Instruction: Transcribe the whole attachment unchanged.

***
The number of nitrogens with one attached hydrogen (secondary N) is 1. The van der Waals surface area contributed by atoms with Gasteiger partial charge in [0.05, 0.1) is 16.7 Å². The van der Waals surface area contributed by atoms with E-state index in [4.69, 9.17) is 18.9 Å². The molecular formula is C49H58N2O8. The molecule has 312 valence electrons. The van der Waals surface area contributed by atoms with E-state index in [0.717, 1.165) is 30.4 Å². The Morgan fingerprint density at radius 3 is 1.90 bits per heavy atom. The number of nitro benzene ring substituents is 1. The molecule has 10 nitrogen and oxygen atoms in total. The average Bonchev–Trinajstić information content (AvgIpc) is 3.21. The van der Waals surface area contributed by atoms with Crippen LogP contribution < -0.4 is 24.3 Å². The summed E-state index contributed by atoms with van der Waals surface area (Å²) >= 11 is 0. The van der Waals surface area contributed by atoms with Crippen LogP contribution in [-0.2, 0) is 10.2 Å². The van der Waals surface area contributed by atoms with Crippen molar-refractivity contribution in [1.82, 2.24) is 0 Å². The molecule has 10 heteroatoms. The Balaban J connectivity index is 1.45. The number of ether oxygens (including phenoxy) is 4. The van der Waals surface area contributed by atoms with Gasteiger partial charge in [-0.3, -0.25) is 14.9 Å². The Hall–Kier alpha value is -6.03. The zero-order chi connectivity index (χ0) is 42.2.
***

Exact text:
The number of nitrogens with one attached hydrogen (secondary N) is 1. The van der Waals surface area contributed by atoms with Gasteiger partial charge in [0.05, 0.1) is 16.7 Å². The van der Waals surface area contributed by atoms with E-state index in [4.69, 9.17) is 18.9 Å². The molecular formula is C49H58N2O8. The molecule has 312 valence electrons. The van der Waals surface area contributed by atoms with E-state index in [0.717, 1.165) is 30.4 Å². The Morgan fingerprint density at radius 3 is 1.90 bits per heavy atom. The number of nitro benzene ring substituents is 1. The molecule has 10 nitrogen and oxygen atoms in total. The average Bonchev–Trinajstić information content (AvgIpc) is 3.21. The van der Waals surface area contributed by atoms with Crippen LogP contribution < -0.4 is 24.3 Å². The summed E-state index contributed by atoms with van der Waals surface area (Å²) >= 11 is 0. The van der Waals surface area contributed by atoms with Crippen LogP contribution in [-0.2, 0) is 10.2 Å². The van der Waals surface area contributed by atoms with Crippen molar-refractivity contribution in [1.82, 2.24) is 0 Å². The molecule has 10 heteroatoms. The Balaban J connectivity index is 1.45. The number of ether oxygens (including phenoxy) is 4. The van der Waals surface area contributed by atoms with Gasteiger partial charge in [-0.3, -0.25) is 14.9 Å². The Hall–Kier alpha value is -6.03. The zero-order chi connectivity index (χ0) is 42.2.